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Oil price deja vu: Crude is going back down to $40, John Kilduff says

Oil headed back to $40: John Kilduff

Things are going to get worse for oil markets before they get better, Again Capital's John Kilfduff said Friday.

Crude prices have recouped much of their losses over the past six sessions after tumbling to about $40 a barrel from the 2016 peaks above $50 in June. The rally has been driven by speculation that OPEC members and Russia could take measures to prop up prices after a number of energy officials said they would discuss intervening in the market during a conference in Algeria next month.

On Friday, the oil rally paused, with slipping from a recent high above $51 a barrel and U.S. crude trading at about $48.

Hopes for price intervention can send crude futures higher still, Kilduff said, but he warned oil prices will ultimately collapse again because top-exporter Saudi Arabia is not serious about taking action.

"We're probably going to touch 50 bucks. I think we're going to ring the bell before we can head back down," he told CNBC's "Squawk Box."

"I think we're going to go back down to at least $40 and possibly the mid $30s," he said.

Kilduff said Saudi Energy Minister Khalid al-Falih's comment last week that the kingdom will discuss coordinating action with other producers was "perfectly well-timed" to a moment when bets against rising oil prices were at record highs.

Angel Navarrete | Bloomberg | Getty Images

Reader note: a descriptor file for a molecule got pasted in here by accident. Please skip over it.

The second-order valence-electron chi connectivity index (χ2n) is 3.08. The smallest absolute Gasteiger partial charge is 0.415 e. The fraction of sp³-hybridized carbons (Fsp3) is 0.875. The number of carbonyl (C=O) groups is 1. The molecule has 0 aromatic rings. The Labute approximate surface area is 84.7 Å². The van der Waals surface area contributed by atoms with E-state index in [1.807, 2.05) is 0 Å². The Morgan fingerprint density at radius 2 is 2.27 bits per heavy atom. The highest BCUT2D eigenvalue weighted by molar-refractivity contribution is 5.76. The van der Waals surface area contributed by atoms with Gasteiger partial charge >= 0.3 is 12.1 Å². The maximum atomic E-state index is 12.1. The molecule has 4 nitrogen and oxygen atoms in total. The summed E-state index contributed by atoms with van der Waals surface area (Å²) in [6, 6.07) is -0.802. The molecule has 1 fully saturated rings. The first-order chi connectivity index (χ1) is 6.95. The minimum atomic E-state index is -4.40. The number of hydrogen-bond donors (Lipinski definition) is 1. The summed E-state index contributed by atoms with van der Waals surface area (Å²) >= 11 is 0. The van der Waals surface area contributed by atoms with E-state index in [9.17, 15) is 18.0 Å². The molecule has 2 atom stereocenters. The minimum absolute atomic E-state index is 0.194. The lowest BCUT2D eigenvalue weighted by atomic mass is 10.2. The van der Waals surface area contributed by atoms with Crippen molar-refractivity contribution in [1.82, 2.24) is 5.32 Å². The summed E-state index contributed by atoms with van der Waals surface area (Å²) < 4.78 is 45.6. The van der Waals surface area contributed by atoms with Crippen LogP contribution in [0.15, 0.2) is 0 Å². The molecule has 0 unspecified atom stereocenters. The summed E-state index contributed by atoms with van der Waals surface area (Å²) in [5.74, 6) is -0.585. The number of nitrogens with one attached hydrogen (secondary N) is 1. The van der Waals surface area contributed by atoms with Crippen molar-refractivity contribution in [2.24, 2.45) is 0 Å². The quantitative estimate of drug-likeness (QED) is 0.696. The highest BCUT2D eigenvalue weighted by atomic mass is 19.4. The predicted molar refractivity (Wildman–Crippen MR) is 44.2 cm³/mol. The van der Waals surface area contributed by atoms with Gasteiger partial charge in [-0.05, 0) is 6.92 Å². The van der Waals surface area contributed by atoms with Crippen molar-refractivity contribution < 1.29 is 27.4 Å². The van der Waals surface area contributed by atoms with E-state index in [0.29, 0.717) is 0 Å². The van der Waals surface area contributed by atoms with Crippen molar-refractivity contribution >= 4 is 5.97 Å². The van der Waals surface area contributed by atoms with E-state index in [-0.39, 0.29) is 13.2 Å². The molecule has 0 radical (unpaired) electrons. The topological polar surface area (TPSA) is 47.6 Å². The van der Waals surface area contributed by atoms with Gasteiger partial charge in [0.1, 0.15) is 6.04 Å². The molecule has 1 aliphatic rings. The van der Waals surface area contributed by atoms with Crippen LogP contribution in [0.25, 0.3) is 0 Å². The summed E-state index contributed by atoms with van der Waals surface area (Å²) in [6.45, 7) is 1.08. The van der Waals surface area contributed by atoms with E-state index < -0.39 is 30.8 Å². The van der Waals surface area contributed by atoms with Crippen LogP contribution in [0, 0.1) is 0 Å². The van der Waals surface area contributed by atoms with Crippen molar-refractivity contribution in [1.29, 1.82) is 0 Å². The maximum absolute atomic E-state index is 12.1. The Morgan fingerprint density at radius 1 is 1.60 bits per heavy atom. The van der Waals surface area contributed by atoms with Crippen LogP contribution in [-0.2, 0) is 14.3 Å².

Indeed, his comments and others halted a slide in prices on worries that brimming fuel stockpiles would crush refinery demand for feedstock crude oil.

But the argument that producers will intervene is undermined by the fact many are ramping up production, he said.

Last week, the Saudis reported they pumped a record high of nearly 10.7 million barrels per day in July. Industry sources told Reuters the Saudis are only increasing production this month.

The Saudis are seen as the linchpin to any deal. In April, the kingdom withdrew its support for a proposal to freeze production at January levels after regional rival Iran said it would not participate.

Opinions on whether the Saudis will play ball this time are split between those who say they are preoccupied with defending their market share by offering discounts and those who say they are now more vested in the long-term price of oil as they seek to sell shares in the state-run oil giant Saudi Aramco.

In addition to record Saudi output, Kilduff noted oil has begun flowing from northern Iraq following a months-long outage and preliminary government data this week showed the biggest leap in weekly U.S. production in a year as drillers continue to put more rigs to work.

Kilduff is one of a number of analysts who have forecast oil prices would dip between the summer and fall due to the oversupply of gasoline and other fuel.

"I do think this will be the washout that will set up a broader run higher, more stable prices for next year," he said.